And that's what the advertise that are actually paying for, right. Not only, you know, for the fact that you will be happy seeing a certain, ads or a certain picture or a certain movie, but also that you will be willing to act upon it. In her book, [Inaudible 18:09] has brought up an example, the book on surveillance capitalism, an example of Facebook advertising in, I think, Australia, to, of course, the advertisers, their clients, the ability to, pinpoint where students were just in their exam period, right. And that they were more willing, to buy things after they have had success in exams. Right? So, this is a kind of like predict based on existing data. They are predicting the moment in which they are in this specific, you know, state of mind, right. Where they are because they're succeeded. Right. And that's the moment where they want to, you know, they advertise that they can pinpoint this moment and therefore if you place an appropriate ad and that's a particular moment, you can manipulate them into buying stuff that they possibly don't need. Right. So, these things are obviously connected with each other.

Mike : Clearly all a lot of this is based on the fact that we've now got, I think when was Facebook founded like 2004 or something like this. Right. So, we've now got kind of 15 years of I guess, increasingly more information being put into these platforms. So, I mean, what role do you think if Agnes scale? Like if you look at what Facebook was originally intended, kind of for, it was meant to be a place where I think originally it was meant to be a place where guys were trying to identify the hottest girls in college. That was Zuckerberg's original plan, but then it ends up becoming basically like a scrapbook, right. Where I can post all my stuff and people can look at it and things like this and now, we've 2 billion people on this thing. So, I mean, what role do you think an algorithm played?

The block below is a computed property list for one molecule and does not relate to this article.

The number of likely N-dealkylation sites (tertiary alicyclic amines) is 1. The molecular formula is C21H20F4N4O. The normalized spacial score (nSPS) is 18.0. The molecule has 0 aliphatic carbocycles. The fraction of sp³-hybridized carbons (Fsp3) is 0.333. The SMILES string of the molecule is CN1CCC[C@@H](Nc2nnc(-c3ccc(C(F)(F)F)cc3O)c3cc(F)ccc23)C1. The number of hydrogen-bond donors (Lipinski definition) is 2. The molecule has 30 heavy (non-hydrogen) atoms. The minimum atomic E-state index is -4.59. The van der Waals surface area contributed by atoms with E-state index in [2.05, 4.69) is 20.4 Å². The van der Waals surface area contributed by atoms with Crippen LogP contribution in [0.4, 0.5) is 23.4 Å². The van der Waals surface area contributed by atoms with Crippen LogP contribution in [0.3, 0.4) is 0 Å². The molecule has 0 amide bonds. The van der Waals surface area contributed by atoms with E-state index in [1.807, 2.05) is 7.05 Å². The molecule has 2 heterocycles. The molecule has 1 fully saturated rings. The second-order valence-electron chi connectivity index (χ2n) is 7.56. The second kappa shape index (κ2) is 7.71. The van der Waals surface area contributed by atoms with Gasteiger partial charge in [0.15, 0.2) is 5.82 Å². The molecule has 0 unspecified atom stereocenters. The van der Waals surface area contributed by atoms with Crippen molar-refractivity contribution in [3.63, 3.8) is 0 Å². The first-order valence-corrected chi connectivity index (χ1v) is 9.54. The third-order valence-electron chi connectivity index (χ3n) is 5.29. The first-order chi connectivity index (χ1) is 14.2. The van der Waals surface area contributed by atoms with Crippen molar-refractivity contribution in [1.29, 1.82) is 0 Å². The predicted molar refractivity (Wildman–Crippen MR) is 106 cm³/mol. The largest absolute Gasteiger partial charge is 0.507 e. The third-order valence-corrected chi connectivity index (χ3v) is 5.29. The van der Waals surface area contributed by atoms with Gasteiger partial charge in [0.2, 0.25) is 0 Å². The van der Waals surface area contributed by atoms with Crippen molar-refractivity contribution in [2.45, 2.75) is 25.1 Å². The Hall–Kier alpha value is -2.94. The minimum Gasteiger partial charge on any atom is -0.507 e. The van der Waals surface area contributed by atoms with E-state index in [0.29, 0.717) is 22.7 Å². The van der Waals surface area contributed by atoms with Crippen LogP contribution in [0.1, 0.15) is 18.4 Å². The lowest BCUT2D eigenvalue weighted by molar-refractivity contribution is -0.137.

Because to me, that's almost like an opioid crisis kind of scenario in tech, you know, where this thing that was intended to be, you know, ah, it's just a scrapbook, it's a place to show your pictures and connect with your friends and family has now got 2 billion people and does a hundred billion a year in advertising revenue, and I guess what I'm wondering is why are people so willing to give up so much of their identity and their data and all of this stuff to these things? Do they just not know?
 Dr. Agnieszka Rychwalska: Well, I think unfortunately some of them do not know, but I think the Warnes of the problems with this kind of, let's say social self-presentation are growing so, right. thanks for example, to such movies as Social Diana. They're getting, closer to, let's say the average, social media users, but still, I think most people are not aware of the consequences, but they are actually trying to fulfill their psychological needs of social interaction. And I think, at the beginning, I think there was a lot of hope for, you know, this kind of social media of presentation. To have an opportunity to self-present, to be just your image, right? So, like this kind of image management online that could be, let's say a little bit better than what you can present offline.